Her efforts have paved the way for future generations of women to pursue careers in law and activism.

Jahangir’s legacy continues to inspire human rights defenders around the world.

Her life exemplifies the impact one individual can have on the fight for justice and equality.

Many activists today draw inspiration from her courage, dedication, and unwavering commitment to human rights.

Jahangir received numerous awards and honours for her work, including the Right Livelihood Award, sometimes called the “Alternative Nobel Prize,”.

This was granted for her tireless work for human rights in Pakistan and beyond.

These accolades reflect the international community’s recognition of her contributions to the global human rights movement.

Asma Jahangir’s impact on history is characterised by her fearless advocacy, legal acumen, and unyielding commitment to human rights.

Her work has not only changed lives but also shaped the discourse on human rights, democracy, and justice in Pakistan and around the world.

She is one of the most respected and influential figures in the global struggle for human dignity and freedom.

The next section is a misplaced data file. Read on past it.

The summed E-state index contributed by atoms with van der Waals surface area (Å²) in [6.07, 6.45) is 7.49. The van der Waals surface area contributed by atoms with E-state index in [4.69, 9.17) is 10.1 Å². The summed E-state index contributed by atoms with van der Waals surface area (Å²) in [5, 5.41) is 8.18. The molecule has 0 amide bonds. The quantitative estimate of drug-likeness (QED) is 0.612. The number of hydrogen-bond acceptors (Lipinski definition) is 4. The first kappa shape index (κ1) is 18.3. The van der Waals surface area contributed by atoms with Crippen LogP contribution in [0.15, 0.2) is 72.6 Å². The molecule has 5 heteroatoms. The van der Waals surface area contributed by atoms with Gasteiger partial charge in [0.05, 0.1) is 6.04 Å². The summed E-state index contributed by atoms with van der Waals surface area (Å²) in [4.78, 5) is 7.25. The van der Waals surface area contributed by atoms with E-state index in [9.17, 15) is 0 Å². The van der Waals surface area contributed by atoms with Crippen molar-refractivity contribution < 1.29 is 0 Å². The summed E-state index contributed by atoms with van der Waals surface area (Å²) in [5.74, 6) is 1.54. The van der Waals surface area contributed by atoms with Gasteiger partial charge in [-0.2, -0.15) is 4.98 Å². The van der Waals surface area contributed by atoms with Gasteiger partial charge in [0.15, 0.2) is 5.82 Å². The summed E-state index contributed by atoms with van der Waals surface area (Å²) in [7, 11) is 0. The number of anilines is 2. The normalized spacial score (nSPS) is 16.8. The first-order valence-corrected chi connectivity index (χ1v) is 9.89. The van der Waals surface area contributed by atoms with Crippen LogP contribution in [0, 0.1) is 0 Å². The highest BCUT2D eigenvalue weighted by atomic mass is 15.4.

Samina Baig


Samina Baig’s impact on history, particularly in the context of mountaineering, women’s empowerment, and societal norms in Pakistan and beyond, is very significant.

She was the Pakistani woman and the first Muslim woman to climb Mount Everest.

Her achievements have resonated well beyond the realms of sports and adventure.

On May 19, 2013, Samina Baig reached the summit of Mount Everest at the age of 21.

She was the first Pakistani woman to achieve this feat.

This accomplishment was not just a personal victory but also a breakthrough for women in a sport.

it is a sport that is often dominated by men and perceived as beyond the reach of women from conservative societies.